South Africa is moving decisively to reduce its reliance on coal- and nuclear-generated electricity and shift its focus to renewable energy sources and natural gas, although the country’s updated Integrated Resource Plan (IRP) for the electricity sector still foresees some new demand for coal.
Wind and gas “are each projected to increase by 8,100 megawatts of capacity, while 5,670 megawatts will come from solar and 2,500 megawatts from hydropower,” Bloomberg reports, citing the draft IRP. “Coal, which currently makes up the bulk of the country’s energy source, will add 1,000 megawatts.”
“There will be a study to determine if more nuclear is needed after 2030,” Energy Minister Jeff Radebe told media last week. “But until then, there is no increase in nuclear generation envisaged.”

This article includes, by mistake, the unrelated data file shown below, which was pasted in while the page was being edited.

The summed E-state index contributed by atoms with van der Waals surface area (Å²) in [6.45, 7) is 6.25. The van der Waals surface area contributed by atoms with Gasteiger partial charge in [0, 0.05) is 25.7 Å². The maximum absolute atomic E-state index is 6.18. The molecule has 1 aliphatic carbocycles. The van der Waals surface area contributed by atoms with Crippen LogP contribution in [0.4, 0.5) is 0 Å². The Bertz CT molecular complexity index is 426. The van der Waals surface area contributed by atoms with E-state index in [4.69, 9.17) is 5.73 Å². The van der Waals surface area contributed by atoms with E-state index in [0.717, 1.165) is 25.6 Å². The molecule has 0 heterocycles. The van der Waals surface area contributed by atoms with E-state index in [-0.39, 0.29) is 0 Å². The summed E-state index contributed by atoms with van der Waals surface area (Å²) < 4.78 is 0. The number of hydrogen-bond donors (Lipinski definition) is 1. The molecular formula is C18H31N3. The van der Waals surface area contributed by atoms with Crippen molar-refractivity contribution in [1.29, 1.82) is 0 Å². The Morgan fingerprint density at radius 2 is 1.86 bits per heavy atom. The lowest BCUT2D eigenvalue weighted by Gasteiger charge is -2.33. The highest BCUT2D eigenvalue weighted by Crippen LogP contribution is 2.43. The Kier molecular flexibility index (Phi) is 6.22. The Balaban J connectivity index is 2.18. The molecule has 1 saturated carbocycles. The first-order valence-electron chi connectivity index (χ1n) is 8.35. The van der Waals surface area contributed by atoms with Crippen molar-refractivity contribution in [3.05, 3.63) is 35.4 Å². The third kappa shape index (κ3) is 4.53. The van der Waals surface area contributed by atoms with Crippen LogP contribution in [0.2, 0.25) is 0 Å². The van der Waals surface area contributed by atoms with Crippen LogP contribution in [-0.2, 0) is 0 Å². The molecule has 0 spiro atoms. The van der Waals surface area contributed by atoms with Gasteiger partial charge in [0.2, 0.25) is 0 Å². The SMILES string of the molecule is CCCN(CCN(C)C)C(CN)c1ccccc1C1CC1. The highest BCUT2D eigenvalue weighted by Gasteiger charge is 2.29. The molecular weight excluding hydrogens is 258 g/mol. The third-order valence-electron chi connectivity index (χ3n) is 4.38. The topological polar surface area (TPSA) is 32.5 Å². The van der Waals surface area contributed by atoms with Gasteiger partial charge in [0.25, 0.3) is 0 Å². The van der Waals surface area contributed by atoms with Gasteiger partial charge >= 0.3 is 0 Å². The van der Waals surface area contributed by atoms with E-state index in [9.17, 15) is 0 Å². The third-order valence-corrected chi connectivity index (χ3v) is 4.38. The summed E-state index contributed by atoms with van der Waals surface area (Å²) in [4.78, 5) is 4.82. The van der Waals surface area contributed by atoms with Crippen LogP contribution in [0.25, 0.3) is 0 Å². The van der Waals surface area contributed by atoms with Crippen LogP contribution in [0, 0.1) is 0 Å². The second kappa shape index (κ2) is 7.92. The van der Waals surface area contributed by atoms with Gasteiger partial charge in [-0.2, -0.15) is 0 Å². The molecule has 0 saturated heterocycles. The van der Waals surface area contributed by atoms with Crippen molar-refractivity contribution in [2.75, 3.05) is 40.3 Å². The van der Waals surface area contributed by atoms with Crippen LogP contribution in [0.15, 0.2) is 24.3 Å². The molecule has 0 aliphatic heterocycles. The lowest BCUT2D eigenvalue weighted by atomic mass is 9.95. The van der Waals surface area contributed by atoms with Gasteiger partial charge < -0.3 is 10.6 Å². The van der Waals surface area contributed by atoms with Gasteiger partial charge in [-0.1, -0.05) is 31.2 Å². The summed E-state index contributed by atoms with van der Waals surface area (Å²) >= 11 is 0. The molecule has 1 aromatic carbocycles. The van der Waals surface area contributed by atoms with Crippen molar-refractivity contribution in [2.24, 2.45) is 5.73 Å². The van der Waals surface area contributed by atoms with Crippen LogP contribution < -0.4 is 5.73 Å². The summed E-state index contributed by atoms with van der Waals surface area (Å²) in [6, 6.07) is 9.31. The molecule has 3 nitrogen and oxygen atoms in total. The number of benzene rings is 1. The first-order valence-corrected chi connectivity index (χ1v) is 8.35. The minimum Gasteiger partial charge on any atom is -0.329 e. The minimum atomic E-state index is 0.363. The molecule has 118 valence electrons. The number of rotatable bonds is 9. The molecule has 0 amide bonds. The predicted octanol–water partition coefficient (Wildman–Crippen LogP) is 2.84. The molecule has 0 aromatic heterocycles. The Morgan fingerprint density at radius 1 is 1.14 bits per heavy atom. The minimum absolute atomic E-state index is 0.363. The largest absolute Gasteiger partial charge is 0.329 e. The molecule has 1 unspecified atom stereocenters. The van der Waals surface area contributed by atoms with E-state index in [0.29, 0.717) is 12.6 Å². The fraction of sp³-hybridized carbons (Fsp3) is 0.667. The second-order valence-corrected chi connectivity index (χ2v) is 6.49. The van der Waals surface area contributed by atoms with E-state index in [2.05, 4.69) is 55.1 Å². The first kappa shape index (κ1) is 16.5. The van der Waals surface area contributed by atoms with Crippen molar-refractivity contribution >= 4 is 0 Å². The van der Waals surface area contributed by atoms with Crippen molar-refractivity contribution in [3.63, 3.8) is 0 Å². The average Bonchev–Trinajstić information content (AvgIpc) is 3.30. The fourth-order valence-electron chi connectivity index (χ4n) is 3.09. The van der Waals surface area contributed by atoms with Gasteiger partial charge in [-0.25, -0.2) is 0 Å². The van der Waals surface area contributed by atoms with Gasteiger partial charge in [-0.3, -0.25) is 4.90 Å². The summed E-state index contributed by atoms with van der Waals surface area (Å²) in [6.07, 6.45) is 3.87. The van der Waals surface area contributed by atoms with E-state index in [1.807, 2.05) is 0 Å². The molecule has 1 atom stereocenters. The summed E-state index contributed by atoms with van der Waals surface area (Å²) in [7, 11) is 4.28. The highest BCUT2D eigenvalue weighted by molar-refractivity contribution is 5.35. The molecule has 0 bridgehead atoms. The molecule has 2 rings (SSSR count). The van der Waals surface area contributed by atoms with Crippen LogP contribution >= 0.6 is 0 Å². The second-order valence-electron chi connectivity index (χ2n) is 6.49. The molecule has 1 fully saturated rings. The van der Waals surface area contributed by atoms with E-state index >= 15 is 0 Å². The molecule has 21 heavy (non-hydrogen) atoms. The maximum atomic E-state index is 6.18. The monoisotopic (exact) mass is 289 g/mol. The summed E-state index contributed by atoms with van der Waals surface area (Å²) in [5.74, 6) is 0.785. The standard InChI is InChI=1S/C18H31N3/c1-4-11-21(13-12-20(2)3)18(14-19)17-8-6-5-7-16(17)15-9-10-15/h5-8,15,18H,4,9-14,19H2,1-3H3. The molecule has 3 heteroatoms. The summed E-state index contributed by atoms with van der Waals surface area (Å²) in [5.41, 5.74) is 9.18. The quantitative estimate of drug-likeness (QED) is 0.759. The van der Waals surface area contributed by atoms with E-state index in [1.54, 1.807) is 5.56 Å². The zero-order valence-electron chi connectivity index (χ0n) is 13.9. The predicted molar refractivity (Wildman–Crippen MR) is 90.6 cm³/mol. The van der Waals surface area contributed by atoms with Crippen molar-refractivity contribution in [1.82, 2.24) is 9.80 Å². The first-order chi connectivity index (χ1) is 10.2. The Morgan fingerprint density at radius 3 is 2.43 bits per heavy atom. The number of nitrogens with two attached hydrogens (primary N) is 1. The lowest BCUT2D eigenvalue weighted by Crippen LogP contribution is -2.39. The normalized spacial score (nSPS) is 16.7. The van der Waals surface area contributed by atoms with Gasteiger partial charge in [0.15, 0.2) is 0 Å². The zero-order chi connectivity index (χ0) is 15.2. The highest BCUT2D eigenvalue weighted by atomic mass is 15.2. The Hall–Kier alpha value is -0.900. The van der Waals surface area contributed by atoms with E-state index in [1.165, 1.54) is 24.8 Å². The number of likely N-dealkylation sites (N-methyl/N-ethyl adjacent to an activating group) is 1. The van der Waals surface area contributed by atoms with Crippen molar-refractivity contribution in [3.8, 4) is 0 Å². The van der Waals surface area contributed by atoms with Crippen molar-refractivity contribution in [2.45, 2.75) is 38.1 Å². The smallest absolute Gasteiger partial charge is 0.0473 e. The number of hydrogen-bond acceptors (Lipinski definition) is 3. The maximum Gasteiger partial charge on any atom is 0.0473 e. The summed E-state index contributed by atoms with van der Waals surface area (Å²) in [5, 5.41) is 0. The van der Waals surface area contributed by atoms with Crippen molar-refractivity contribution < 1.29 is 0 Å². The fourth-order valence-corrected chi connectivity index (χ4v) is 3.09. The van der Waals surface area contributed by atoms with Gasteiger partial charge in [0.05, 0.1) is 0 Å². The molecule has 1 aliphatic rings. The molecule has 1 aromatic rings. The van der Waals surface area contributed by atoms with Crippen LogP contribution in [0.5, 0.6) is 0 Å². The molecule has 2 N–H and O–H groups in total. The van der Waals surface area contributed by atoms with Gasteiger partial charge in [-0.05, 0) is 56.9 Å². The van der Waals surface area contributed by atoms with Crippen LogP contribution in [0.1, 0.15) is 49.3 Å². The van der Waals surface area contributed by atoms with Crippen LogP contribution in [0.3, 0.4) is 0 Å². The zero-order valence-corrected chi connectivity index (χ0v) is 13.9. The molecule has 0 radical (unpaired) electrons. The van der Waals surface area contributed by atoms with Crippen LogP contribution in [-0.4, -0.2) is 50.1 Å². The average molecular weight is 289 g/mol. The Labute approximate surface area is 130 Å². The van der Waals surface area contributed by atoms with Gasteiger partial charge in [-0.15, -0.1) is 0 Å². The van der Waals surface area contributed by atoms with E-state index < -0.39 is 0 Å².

“This follows the resignation of former South African President Jacob Zuma—after a vote of no confidence in parliament in February earlier this year—who had been a supporter of building up to eight new nuclear power plants with capacity in excess of 9 GW,” RenewEconomy reports.
“Radebe added that he foresaw significant change in the energy mix post 2030, which is mainly driven by decommissioning of old coal power plants that reach their end of life,” Bloomberg states. The IRP projects 30 gigawatts of coal-fired capacity getting to that point by 2040